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In Photoshop Elements 9 Essential Training, Jan Kabili highlights the key features of this comprehensive image organization and photo enhancement application. She shows how to correct and enhance photographs, and how to organize a growing collection of digital photos. The course also explains how to use photos in creative projects like photo books, calendars, and greeting cards, and how to share work online and in print. Exercise files accompany the course.
To protect your photos as well as your Organizer catalog with all the organizing information it contains about your photos, I strongly recommend that you back up regularly. Backing up is crucial to protect against computer crashes, theft, fire or other disaster. You can backup directly to an external hard drive, you can also backup online if you're a member of Photoshop.com. Let's talk about how to back up to a hard drive. You are going to want to use Elements Backup command to do this rather than third-party software so that you get a backup from which you can restore not only your photos but also the Elements catalog which contains all the tags, collections and other organizing information that you spend so much time adding to photos and Elements.
The first step in backing up is, of course, to attach and turn on an external drive that's big enough to hold all of the photos that you've included in the Organizer catalog that you're backing up. On Windows, you do have the option to back up to CDs or DVDs rather than a hard drive. But I don't recommend backing up to CDs or DVDs because just one disc is probably not big enough and it's just not comfortable to have to switch up multiple CDs and DVDs to back up an entire catalog. Mac users, you don't even have the option to back up to CDs and DVDs.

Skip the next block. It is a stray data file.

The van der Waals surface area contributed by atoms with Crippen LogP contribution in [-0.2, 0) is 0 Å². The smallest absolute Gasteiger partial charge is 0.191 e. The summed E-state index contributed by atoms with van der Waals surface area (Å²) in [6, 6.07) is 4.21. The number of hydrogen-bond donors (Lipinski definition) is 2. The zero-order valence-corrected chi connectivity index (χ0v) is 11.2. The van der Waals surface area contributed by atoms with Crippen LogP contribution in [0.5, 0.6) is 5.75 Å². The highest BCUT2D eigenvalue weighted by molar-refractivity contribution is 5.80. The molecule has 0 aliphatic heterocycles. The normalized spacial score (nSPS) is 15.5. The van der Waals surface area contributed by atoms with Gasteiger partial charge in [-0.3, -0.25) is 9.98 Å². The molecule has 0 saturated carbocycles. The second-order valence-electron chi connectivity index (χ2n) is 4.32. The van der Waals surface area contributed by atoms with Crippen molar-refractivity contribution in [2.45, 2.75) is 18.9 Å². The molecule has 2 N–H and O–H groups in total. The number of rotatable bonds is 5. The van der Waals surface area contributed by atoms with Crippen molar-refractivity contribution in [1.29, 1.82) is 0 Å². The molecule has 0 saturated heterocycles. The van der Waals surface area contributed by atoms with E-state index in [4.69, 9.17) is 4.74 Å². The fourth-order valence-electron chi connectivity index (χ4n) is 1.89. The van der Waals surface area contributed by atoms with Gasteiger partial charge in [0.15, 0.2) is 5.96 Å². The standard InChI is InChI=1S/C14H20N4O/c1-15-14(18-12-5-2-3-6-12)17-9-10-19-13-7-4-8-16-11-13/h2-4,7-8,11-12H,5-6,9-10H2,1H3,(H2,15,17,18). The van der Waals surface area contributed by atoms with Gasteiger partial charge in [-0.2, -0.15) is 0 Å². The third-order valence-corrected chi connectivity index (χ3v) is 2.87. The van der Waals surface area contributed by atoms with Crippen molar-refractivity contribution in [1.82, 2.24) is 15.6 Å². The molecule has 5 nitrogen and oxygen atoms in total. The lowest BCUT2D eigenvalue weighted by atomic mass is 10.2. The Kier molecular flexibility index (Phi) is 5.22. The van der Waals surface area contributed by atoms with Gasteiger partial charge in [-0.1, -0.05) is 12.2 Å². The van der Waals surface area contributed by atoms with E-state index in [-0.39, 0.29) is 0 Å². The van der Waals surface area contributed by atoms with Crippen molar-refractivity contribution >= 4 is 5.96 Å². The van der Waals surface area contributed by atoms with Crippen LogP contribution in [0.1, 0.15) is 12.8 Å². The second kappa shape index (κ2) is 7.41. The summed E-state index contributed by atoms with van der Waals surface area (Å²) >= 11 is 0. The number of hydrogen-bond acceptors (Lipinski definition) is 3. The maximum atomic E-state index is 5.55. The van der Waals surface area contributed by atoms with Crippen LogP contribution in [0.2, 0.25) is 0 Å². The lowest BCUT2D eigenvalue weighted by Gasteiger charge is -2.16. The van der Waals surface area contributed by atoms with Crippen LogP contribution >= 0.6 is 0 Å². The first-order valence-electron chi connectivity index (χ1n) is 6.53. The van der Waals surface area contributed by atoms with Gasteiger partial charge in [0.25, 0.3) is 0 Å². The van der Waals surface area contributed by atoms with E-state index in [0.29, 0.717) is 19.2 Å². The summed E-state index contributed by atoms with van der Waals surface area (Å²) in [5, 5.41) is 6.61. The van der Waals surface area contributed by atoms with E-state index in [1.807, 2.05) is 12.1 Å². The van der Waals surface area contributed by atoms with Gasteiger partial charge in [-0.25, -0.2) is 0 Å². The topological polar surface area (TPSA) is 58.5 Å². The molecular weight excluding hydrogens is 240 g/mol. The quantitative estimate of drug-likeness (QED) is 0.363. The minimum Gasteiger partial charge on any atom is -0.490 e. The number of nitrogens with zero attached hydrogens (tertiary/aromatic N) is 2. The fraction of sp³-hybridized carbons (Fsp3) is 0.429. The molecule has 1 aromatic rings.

Mac users can only back up from Elements to a drive. The second step is to go up to the File menu and from there to choose Backup Catalogue to CD, DVD or Hard Drive. That opens the Backup Options dialog box. The first time that I backup, I'll choose Full Backup and as explained here, this will copy everything from the current catalog. In the future, when I backup, I have the option to choose Incremental Backup and that will copy just new or changed files since the last backup.
But for this first backup, I will choose Full Backup and then I click Next. Here, I'll select the drive of my computer to which I've attached my external drive. That happens to be my E drive that may be different for you. If I want to backup to a particular folder on that drive, I can go to the backup path field here and click Browse to go to that folder. I am just going to backup to the top level of that drive. My other options are grayed out; if they were available, I could type in a name for the backup and then I'll click Save Backup. That's all there is to it.
When I have the message that the backup was completed successfully, I'll click OK. Now, if I ever want to restore the photos and the catalog that I backed up to the external drive, I'll attach the drive and I'll turn it on and I'll go up to File and down to Restore Catalog from CD, DVD or hard drive. So, do backup regularly and often and also consider making a second backup to the online service Photoshop.com.
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